Association Between the Use of Psychotropic Medications and the Risk of COVID-19 Infection Among Long-term Inpatients With Serious Mental Illness in a New York State-wide Psychiatric Hospital System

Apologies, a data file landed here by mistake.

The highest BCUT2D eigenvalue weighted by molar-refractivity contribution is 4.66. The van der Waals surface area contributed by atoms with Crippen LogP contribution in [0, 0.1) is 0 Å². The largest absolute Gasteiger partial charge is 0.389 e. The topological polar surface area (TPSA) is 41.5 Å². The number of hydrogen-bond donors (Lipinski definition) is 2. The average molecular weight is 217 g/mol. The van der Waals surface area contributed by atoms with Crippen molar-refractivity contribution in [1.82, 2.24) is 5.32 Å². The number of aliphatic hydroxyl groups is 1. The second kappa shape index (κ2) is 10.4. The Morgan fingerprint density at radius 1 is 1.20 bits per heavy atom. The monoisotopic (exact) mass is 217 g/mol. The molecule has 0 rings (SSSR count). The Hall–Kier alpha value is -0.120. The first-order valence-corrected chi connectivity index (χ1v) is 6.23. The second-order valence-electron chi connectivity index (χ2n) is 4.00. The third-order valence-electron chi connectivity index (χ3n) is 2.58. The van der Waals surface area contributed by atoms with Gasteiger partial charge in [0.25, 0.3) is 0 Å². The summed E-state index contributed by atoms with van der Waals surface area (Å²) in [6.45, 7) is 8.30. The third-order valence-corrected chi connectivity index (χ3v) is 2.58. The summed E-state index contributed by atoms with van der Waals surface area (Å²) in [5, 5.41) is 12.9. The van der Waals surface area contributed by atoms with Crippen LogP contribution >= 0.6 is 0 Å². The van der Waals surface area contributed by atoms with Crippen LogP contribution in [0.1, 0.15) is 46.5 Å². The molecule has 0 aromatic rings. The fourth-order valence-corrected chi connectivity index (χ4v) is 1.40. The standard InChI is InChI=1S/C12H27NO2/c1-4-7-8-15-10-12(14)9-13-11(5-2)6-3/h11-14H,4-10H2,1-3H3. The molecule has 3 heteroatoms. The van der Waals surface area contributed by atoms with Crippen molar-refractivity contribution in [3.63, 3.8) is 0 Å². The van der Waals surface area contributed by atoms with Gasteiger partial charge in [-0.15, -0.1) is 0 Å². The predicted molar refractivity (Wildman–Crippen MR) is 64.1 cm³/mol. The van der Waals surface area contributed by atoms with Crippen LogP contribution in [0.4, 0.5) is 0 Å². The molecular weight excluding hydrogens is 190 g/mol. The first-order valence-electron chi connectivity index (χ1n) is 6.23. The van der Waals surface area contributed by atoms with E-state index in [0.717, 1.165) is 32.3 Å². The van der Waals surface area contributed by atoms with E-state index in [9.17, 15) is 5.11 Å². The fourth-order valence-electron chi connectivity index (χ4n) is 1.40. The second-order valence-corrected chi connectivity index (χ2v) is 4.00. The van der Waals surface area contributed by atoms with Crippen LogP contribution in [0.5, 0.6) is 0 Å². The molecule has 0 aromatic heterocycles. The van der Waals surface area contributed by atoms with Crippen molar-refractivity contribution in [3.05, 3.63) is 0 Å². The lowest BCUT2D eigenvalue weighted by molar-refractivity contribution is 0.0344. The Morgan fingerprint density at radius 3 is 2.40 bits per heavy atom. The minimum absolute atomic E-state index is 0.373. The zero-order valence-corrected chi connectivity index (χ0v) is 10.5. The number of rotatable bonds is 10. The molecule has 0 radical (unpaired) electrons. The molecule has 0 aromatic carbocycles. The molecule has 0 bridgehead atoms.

Importance/UNASSIGNED:Individuals with serious mental illness are at increased risk of severe COVID-19 infection. Several psychotropic medications have been identified as potential therapeutic agents to prevent or treat COVID-19 but have not been systematically examined in this population. Objective/UNASSIGNED:To evaluate the associations between the use of psychotropic medications and the risk of COVID-19 infection among adults with serious mental illness receiving long-term inpatient psychiatric treatment. Design, Setting, and Participants/UNASSIGNED:This retrospective cohort study assessed adults with serious mental illness hospitalized in a statewide psychiatric hospital system in New York between March 8 and July 1, 2020. The final date of follow-up was December 1, 2020. The study included 1958 consecutive adult inpatients with serious mental illness (affective or nonaffective psychoses) who received testing for SARS-CoV-2 by reverse transcriptase-polymerase chain reaction or antinucleocapsid antibodies and were continuously hospitalized from March 8 until medical discharge or July 1, 2020. Exposures/UNASSIGNED:Psychotropic medications prescribed prior to COVID-19 testing. Main Outcomes and Measures/UNASSIGNED:COVID-19 infection was the primary outcome, defined by a positive SARS-CoV-2 reverse transcriptase-polymerase chain reaction or antibody test result. The secondary outcome was COVID-19-related death among patients with laboratory-confirmed infection. Results/UNASSIGNED:Of the 2087 adult inpatients with serious mental illness continuously hospitalized during the study period, 1958 (93.8%) underwent testing and were included in the study; 1442 (73.6%) were men, and the mean (SD) age was 51.4 (14.3) years. A total of 969 patients (49.5%) had laboratory-confirmed COVID-19 infection that occurred while they were hospitalized; of those, 38 (3.9%) died. The use of second-generation antipsychotic medications, as a class, was associated with decreased odds of infection (odds ratio [OR], 0.62; 95% CI, 0.45-0.86), whereas the use of mood stabilizers was associated with increased odds of infection (OR, 1.23; 95% CI, 1.03-1.47). In a multivariable model of individual medications, the use of paliperidone was associated with decreased odds of infection (OR, 0.59; 95% CI, 0.41-0.84), and the use of valproic acid was associated with increased odds of infection (OR, 1.39; 95% CI, 1.10-1.76). Clozapine use was associated with reduced odds of mortality in unadjusted analyses (unadjusted OR, 0.25; 95% CI, 0.10-0.62; fully adjusted OR, 0.43; 95% CI, 0.17-1.12). Conclusions and Relevance/UNASSIGNED:In this cohort study of adults hospitalized with serious mental illness, the use of second-generation antipsychotic medications was associated with decreased risk of COVID-19 infection, whereas the use of valproic acid was associated with increased risk. Further research is needed to assess the mechanisms that underlie these findings.